More findings and areas of disconnect include:
- 63% (vs. 65% globally) of females in Singapore would like opportunities to work overseas to be more transparent at the companies they work for.
- 80% of women in Singapore who had been on a mobility experience went on their own, much higher than the global average of 63%.
- Only just over half of women (56% in Singapore vs. 49% globally) agree that their organisation has enough female role models with successful international assignment experience.
- The preferred assignment destinations for professionals often don’t match what’s on offer. In Singapore, 59% of women and 50% of men said they would never relocate to Africa. Meanwhile, 51% of women and 38% of men said the same about the Middle East.
NOTES TO EDITORS
1.To find out more about PwC’s IWD activities and to download Modern mobility: Moving women with purpose, visit pwc.com/iwd. The report is based on a survey of 3,937 professionals from 40 countries (2,285 women and 1,652 men), as well as a survey of 134 executives with responsibility for global mobility. More thoughts on diversity can also be found on PwC’s Gender Agenda blog.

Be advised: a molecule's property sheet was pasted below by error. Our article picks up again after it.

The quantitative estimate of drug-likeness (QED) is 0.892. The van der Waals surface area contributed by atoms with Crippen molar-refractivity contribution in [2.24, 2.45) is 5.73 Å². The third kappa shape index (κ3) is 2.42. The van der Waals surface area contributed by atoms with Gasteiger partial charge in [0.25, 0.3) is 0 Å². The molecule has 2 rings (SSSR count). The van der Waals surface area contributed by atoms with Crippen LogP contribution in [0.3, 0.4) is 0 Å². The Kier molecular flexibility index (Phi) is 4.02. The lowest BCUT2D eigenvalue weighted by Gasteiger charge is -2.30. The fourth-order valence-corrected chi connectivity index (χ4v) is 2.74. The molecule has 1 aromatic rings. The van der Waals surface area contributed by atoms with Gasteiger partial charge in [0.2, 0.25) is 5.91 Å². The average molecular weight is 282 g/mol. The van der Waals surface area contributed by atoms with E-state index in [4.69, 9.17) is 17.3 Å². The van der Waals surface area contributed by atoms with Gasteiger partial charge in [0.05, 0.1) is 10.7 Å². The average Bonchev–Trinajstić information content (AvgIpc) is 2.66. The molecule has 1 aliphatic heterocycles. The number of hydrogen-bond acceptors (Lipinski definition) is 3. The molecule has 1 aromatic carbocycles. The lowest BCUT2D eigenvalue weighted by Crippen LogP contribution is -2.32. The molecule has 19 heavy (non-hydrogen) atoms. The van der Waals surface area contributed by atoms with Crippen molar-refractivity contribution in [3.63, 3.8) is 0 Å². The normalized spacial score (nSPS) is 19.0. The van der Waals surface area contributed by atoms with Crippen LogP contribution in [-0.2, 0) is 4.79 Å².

2.On Monday 7 March 2016, PwC launches its fourth Women in Work Index. This index ranks 33 OECD countries on a measure that combines five key indicators of female economic empowerment: the equality of earnings with men; the proportion of women in work, both in absolute terms and relative to men; the female unemployment rate; and the proportion of women in full-time employment.